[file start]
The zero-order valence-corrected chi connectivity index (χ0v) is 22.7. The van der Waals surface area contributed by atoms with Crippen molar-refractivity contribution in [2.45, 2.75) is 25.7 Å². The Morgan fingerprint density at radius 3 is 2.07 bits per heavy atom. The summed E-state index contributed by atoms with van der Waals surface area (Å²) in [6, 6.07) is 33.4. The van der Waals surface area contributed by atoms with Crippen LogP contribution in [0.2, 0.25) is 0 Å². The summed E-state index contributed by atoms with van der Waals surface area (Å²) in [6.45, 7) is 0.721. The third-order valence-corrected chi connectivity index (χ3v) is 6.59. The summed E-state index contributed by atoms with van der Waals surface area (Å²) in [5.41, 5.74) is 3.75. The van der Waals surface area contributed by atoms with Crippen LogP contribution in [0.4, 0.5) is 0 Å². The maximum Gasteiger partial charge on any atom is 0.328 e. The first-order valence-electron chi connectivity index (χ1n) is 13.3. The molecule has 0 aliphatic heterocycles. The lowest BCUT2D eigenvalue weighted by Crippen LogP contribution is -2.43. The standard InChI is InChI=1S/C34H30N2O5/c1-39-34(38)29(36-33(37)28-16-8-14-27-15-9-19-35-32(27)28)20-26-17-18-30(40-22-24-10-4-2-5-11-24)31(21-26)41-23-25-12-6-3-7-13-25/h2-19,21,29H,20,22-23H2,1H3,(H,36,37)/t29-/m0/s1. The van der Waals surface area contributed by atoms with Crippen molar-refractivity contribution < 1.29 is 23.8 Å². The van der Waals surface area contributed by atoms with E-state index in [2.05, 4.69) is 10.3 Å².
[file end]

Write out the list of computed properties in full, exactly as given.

The zero-order valence-corrected chi connectivity index (χ0v) is 22.7. The van der Waals surface area contributed by atoms with Crippen molar-refractivity contribution in [2.45, 2.75) is 25.7 Å². The Morgan fingerprint density at radius 3 is 2.07 bits per heavy atom. The summed E-state index contributed by atoms with van der Waals surface area (Å²) in [6, 6.07) is 33.4. The van der Waals surface area contributed by atoms with Crippen LogP contribution in [0.2, 0.25) is 0 Å². The summed E-state index contributed by atoms with van der Waals surface area (Å²) in [6.45, 7) is 0.721. The third-order valence-corrected chi connectivity index (χ3v) is 6.59. The summed E-state index contributed by atoms with van der Waals surface area (Å²) in [5.41, 5.74) is 3.75. The van der Waals surface area contributed by atoms with Crippen LogP contribution in [0.4, 0.5) is 0 Å². The maximum Gasteiger partial charge on any atom is 0.328 e. The first-order valence-electron chi connectivity index (χ1n) is 13.3. The molecule has 0 aliphatic heterocycles. The lowest BCUT2D eigenvalue weighted by Crippen LogP contribution is -2.43. The standard InChI is InChI=1S/C34H30N2O5/c1-39-34(38)29(36-33(37)28-16-8-14-27-15-9-19-35-32(27)28)20-26-17-18-30(40-22-24-10-4-2-5-11-24)31(21-26)41-23-25-12-6-3-7-13-25/h2-19,21,29H,20,22-23H2,1H3,(H,36,37)/t29-/m0/s1. The van der Waals surface area contributed by atoms with Crippen molar-refractivity contribution < 1.29 is 23.8 Å². The van der Waals surface area contributed by atoms with E-state index in [2.05, 4.69) is 10.3 Å².